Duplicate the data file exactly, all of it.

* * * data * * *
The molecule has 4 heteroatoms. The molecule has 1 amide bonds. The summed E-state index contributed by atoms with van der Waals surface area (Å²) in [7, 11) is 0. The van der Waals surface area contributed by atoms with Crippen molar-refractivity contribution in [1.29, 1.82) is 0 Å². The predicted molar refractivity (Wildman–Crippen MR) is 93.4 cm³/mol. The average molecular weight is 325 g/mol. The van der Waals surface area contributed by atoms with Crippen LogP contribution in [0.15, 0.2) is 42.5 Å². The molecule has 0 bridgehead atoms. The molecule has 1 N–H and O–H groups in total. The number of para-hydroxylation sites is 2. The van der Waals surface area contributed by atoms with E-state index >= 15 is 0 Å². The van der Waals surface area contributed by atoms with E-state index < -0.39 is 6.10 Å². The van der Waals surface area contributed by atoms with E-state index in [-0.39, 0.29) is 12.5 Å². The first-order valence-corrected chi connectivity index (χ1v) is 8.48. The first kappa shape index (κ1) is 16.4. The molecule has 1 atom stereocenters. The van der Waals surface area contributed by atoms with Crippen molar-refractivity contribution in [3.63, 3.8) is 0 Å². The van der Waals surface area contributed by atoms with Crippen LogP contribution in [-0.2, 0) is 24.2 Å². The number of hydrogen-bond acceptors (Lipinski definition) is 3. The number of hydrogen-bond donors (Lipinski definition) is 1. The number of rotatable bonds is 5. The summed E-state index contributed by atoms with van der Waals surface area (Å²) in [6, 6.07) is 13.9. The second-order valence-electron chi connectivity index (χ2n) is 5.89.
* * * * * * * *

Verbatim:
The molecule has 4 heteroatoms. The molecule has 1 amide bonds. The summed E-state index contributed by atoms with van der Waals surface area (Å²) in [7, 11) is 0. The van der Waals surface area contributed by atoms with Crippen molar-refractivity contribution in [1.29, 1.82) is 0 Å². The predicted molar refractivity (Wildman–Crippen MR) is 93.4 cm³/mol. The average molecular weight is 325 g/mol. The van der Waals surface area contributed by atoms with Crippen LogP contribution in [0.15, 0.2) is 42.5 Å². The molecule has 0 bridgehead atoms. The molecule has 1 N–H and O–H groups in total. The number of para-hydroxylation sites is 2. The van der Waals surface area contributed by atoms with E-state index >= 15 is 0 Å². The van der Waals surface area contributed by atoms with E-state index < -0.39 is 6.10 Å². The van der Waals surface area contributed by atoms with E-state index in [-0.39, 0.29) is 12.5 Å². The first-order valence-corrected chi connectivity index (χ1v) is 8.48. The first kappa shape index (κ1) is 16.4. The molecule has 1 atom stereocenters. The van der Waals surface area contributed by atoms with Crippen molar-refractivity contribution in [3.63, 3.8) is 0 Å². The van der Waals surface area contributed by atoms with Crippen LogP contribution in [-0.2, 0) is 24.2 Å². The number of hydrogen-bond acceptors (Lipinski definition) is 3. The number of hydrogen-bond donors (Lipinski definition) is 1. The number of rotatable bonds is 5. The summed E-state index contributed by atoms with van der Waals surface area (Å²) in [6, 6.07) is 13.9. The second-order valence-electron chi connectivity index (χ2n) is 5.89.